On the morning of Nov. 4, Chennai awoke to find a haze that had enveloped the entire city. Chennai has its share of industrial and vehicular pollution but the haze on that day was considered unusual because the city lies on the coast. This means that it enjoys moderately good air quality, since its polluted air usually drifts away into the Bay of Bengal.
What caused the smog?
Residents in Chennai were puzzled when the city’s air quality index crossed 200. Levels above 50 are considered unsafe for human health.
On Nov. 3, R Pradeep John, a Chennai-based weather blogger claimed that the smog from North India that was drifting eastward would be pulled down towards the south as a result of Cyclone Bulbul. The cyclone intensified over the Bay of Bengal, before making landfall in West Bengal.
“The smog would have travelled eastward and dispersed itself there had it not been for Cyclone Bulbul,” John told Scroll.in. He also said that local factors and lack of winds could have played a part. And not only Chennai, but the smog also spread to Odisha, Andhra Pradesh coastline and Sri Lanka, John claimed.
The Kolkata air quality dropped in the last days of October and the early days of November. Air quality in Visakhapatnam—also on the east coast—worsened quite suddenly in the first few days of November.
Lauri Myllyvirta, an analyst at the Centre for Research on Energy and Clean Air, a think tank studying pollution, posted a simulation on Twitter that traced the path of the smog through the Bay of Bengal and to Chennai. He said, “The typical wind pattern that you have for the season is that you have this slow-moving air mass travelling from the North Gangetic plain from the West to the East, and it blows out West Bengal and Bangladesh into the Bay of Bengal and then it kind-of loops back.”
However, government scientists dismissed the claims that Chennai received a share of North India’s bad air.
“No, it is not possible for the winds [carrying the North Indian smog] to have travelled to Chennai,” said Mrutyunjay Mohapatra, the chief of India Meteorological Department. Mohapatra said that the smog could have travelled eastwards.
Another IMD scientist also had his doubts over where Chennai got its smog from. “It is difficult to say that the smog travelled south,” said DS Pai, head of the department’s climate and research services in Pune. “Delhi and Chennai are almost 3,000 km apart. It (the smog in Chennai) should be because of local factors along with moisture in the air because of low pressure systems.”
As Chennai residents were faced with alarming pollution levels, the Tamil Nadu government blamed the poor air quality on Cyclone Bulbul and the Central Pollution Control Board’s monitoring systems, The News Minute reported on Nov. 11.
The report also quoted a government official who claimed that the air quality levels recorded by the state pollution control board were at least 100 points lower than the levels recorded by the Centre’s monitoring agency.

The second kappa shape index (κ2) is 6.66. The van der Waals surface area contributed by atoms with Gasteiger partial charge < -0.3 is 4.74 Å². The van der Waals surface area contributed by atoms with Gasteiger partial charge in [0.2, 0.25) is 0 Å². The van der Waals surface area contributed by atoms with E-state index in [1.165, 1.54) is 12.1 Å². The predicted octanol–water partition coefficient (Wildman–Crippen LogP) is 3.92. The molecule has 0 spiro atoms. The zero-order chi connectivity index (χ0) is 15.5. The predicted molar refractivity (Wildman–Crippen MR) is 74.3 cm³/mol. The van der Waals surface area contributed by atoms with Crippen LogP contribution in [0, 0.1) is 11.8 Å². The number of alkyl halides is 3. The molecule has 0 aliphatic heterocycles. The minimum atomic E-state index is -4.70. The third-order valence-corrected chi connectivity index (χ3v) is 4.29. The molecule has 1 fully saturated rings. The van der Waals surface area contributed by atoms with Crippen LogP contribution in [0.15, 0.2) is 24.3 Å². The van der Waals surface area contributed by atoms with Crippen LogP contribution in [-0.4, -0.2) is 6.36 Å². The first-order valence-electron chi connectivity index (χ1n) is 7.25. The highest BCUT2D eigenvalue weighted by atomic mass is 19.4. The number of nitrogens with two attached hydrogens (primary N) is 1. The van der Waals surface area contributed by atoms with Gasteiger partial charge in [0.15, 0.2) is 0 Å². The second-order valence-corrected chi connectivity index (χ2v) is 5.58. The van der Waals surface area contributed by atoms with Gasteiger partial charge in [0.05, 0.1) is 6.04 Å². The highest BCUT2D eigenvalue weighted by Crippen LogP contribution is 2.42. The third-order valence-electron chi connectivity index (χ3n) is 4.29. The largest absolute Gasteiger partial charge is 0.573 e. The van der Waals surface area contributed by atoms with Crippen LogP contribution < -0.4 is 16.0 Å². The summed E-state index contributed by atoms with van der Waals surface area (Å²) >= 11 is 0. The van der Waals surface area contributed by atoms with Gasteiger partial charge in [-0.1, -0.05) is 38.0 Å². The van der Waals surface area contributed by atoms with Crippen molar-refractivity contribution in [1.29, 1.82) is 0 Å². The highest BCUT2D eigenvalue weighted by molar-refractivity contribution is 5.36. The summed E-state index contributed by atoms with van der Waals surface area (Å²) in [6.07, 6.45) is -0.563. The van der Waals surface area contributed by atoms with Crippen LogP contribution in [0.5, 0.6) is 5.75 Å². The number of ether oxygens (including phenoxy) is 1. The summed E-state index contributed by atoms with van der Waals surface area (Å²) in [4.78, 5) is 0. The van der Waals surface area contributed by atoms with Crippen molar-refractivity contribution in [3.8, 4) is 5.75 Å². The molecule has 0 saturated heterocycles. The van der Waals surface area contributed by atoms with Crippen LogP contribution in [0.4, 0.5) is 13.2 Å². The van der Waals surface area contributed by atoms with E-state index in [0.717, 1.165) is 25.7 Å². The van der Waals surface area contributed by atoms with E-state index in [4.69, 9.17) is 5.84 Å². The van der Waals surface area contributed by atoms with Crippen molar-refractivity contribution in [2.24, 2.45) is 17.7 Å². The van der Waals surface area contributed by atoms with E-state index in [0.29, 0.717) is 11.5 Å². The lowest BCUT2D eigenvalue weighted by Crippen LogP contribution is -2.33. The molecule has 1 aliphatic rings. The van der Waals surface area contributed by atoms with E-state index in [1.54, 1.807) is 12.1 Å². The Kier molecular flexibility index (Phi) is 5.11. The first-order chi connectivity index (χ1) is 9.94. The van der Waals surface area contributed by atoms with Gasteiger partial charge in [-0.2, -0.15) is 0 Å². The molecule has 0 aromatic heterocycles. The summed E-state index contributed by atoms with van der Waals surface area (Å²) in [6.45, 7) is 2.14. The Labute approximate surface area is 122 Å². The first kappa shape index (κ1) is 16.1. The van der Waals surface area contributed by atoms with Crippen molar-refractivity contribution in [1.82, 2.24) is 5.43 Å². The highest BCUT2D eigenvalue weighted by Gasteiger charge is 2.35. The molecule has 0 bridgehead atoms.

“We have 28 stations across the state. And the CPCB and mobile units show different figures, so this could be a problem with the Centre’s systems,” J Radhakrishnan, the commissioner of revenue administration, was quoted in the report. He also added that the city’s vehicular emissions and garbage burning would be checked.
Here is an animated image of the particulate matter and wind patterns on the Earth Wind Map, a project that maps data from the Copernicus Air Monitoring Service of the European Union. The simulation does appear to show the smog moving towards the east and thence towards the southern coast, looping over the Bay of Bengal. Some smog originates over Chennai as well.
The most dangerous part of smog—and the reason for plummeting air quality—is the tiny particles called PM 2.5, formed by dust, soot and smoke. PM 2.5 is a blanket term for particles that are smaller than 2.5 microns. Ten thousand of them laid in order would form a line an inch long. That line would still be 30 times thinner than a single human hair.
These particles are so small that they remain suspended in the air, making it look hazy. None of the body’s usual protections work when they are breathed in. Nasal hair cannot stop them, nor can the mucus in the windpipe. They pass through to the lungs and embed themselves deep within alveoli: the tiny sacs that the lungs use to exchange oxygen for carbon dioxide with the rest of the body.
The lungs are surrounded by bands of muscle. When the lungs are irritated—as they are by these fine particles—these bands of muscle tighten, making the lungs contract and the breathing tube narrow, in an effort to keep the irritant out. Except, the irritant is now the very air of the city.
The particles are so small that they also pass through the alveoli, and into the blood. From there, they make their way through the body and to the heart. There, especially in people who already have weak hearts, these particles could irritate the arteries, dislodge plaque and form blood clots.
But was this the first time air quality levels plummeted in Chennai?
Air quality levels in Chennai hit a 12-month high in November, although in Manali—an industrial area—there was a sudden peak on Nov. 1 which could not be imputed to the slow-moving North Indian smog. Air quality improved for a couple of days after that, but worsened after Nov. 5, hitting a high on Nov. 10. It must be noted that this was only air quality measured at one station and using one of many possible methods of indexation.
In comparison to Chennai, Delhi’s air remains in the “unhealthy” category for several months in a year and frequently turns hazardous in the winter.
The smog across North India has become an annual event. Schools continue to remain shut as multiple factors like vehicular emissions and construction dust lead to the haze in the national capital region. Additionally, crop burning in neighbouring states was delayed this year because a late monsoon that postponed the harvest season.